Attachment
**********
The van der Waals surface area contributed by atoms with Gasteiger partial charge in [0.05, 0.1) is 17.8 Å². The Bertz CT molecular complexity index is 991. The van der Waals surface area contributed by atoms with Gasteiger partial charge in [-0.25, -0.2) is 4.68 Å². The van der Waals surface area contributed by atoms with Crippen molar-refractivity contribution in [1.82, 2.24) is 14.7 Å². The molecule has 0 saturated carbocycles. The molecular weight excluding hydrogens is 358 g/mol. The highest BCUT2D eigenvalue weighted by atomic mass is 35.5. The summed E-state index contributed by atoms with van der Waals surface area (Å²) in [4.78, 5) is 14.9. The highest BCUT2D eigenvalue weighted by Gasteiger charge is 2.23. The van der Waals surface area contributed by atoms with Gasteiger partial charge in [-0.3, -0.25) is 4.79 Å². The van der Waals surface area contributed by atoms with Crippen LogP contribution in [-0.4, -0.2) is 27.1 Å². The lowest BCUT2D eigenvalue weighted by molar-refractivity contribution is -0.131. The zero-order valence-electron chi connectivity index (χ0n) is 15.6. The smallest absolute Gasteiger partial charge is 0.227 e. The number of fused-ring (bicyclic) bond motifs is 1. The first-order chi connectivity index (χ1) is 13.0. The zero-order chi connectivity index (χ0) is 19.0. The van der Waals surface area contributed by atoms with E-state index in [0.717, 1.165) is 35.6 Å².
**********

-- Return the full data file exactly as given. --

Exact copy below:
The van der Waals surface area contributed by atoms with Gasteiger partial charge in [0.05, 0.1) is 17.8 Å². The Bertz CT molecular complexity index is 991. The van der Waals surface area contributed by atoms with Gasteiger partial charge in [-0.25, -0.2) is 4.68 Å². The van der Waals surface area contributed by atoms with Crippen molar-refractivity contribution in [1.82, 2.24) is 14.7 Å². The molecule has 0 saturated carbocycles. The molecular weight excluding hydrogens is 358 g/mol. The highest BCUT2D eigenvalue weighted by atomic mass is 35.5. The summed E-state index contributed by atoms with van der Waals surface area (Å²) in [4.78, 5) is 14.9. The highest BCUT2D eigenvalue weighted by Gasteiger charge is 2.23. The van der Waals surface area contributed by atoms with Gasteiger partial charge in [-0.3, -0.25) is 4.79 Å². The van der Waals surface area contributed by atoms with Crippen LogP contribution in [-0.4, -0.2) is 27.1 Å². The lowest BCUT2D eigenvalue weighted by molar-refractivity contribution is -0.131. The zero-order valence-electron chi connectivity index (χ0n) is 15.6. The smallest absolute Gasteiger partial charge is 0.227 e. The number of fused-ring (bicyclic) bond motifs is 1. The first-order chi connectivity index (χ1) is 13.0. The zero-order chi connectivity index (χ0) is 19.0. The van der Waals surface area contributed by atoms with E-state index in [0.717, 1.165) is 35.6 Å².